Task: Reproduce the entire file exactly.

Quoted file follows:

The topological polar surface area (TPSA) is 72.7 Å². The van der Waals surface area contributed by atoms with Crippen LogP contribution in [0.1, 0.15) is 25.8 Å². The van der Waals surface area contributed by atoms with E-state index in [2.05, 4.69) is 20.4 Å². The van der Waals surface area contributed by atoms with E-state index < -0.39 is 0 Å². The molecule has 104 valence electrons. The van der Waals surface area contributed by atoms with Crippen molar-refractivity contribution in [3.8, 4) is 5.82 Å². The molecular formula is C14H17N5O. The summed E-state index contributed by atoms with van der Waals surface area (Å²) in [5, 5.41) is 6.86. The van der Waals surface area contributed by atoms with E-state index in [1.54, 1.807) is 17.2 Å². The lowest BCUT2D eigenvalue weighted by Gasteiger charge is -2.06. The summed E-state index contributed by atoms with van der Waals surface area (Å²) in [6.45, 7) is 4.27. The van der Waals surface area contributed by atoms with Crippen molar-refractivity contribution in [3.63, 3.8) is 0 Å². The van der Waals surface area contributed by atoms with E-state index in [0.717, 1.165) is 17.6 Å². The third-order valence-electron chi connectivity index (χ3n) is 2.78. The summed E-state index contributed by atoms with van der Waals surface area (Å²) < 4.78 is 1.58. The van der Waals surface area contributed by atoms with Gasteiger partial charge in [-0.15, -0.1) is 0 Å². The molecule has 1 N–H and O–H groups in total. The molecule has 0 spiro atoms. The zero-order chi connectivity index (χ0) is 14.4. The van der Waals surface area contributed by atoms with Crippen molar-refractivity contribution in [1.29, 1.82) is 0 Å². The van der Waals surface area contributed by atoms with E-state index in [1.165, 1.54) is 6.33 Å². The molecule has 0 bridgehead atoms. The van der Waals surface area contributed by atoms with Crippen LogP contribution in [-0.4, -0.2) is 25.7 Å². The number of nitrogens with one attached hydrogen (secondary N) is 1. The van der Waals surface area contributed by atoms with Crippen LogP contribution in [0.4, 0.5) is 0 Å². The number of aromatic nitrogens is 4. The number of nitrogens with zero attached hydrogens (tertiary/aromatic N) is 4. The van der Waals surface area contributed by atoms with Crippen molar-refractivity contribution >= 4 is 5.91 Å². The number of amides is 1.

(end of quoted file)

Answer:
The topological polar surface area (TPSA) is 72.7 Å². The van der Waals surface area contributed by atoms with Crippen LogP contribution in [0.1, 0.15) is 25.8 Å². The van der Waals surface area contributed by atoms with E-state index in [2.05, 4.69) is 20.4 Å². The van der Waals surface area contributed by atoms with E-state index < -0.39 is 0 Å². The molecule has 104 valence electrons. The van der Waals surface area contributed by atoms with Crippen molar-refractivity contribution in [3.8, 4) is 5.82 Å². The molecular formula is C14H17N5O. The summed E-state index contributed by atoms with van der Waals surface area (Å²) in [5, 5.41) is 6.86. The van der Waals surface area contributed by atoms with E-state index in [1.54, 1.807) is 17.2 Å². The lowest BCUT2D eigenvalue weighted by Gasteiger charge is -2.06. The summed E-state index contributed by atoms with van der Waals surface area (Å²) in [6.45, 7) is 4.27. The van der Waals surface area contributed by atoms with Crippen molar-refractivity contribution in [3.63, 3.8) is 0 Å². The van der Waals surface area contributed by atoms with E-state index in [0.717, 1.165) is 17.6 Å². The third-order valence-electron chi connectivity index (χ3n) is 2.78. The summed E-state index contributed by atoms with van der Waals surface area (Å²) < 4.78 is 1.58. The van der Waals surface area contributed by atoms with Gasteiger partial charge in [-0.15, -0.1) is 0 Å². The molecule has 1 N–H and O–H groups in total. The molecule has 0 spiro atoms. The zero-order chi connectivity index (χ0) is 14.4. The van der Waals surface area contributed by atoms with Crippen molar-refractivity contribution in [1.29, 1.82) is 0 Å². The van der Waals surface area contributed by atoms with E-state index in [1.165, 1.54) is 6.33 Å². The molecule has 0 bridgehead atoms. The van der Waals surface area contributed by atoms with Crippen LogP contribution in [-0.4, -0.2) is 25.7 Å². The number of nitrogens with one attached hydrogen (secondary N) is 1. The van der Waals surface area contributed by atoms with Crippen LogP contribution in [0.4, 0.5) is 0 Å². The number of aromatic nitrogens is 4. The number of nitrogens with zero attached hydrogens (tertiary/aromatic N) is 4. The van der Waals surface area contributed by atoms with Crippen molar-refractivity contribution >= 4 is 5.91 Å². The number of amides is 1.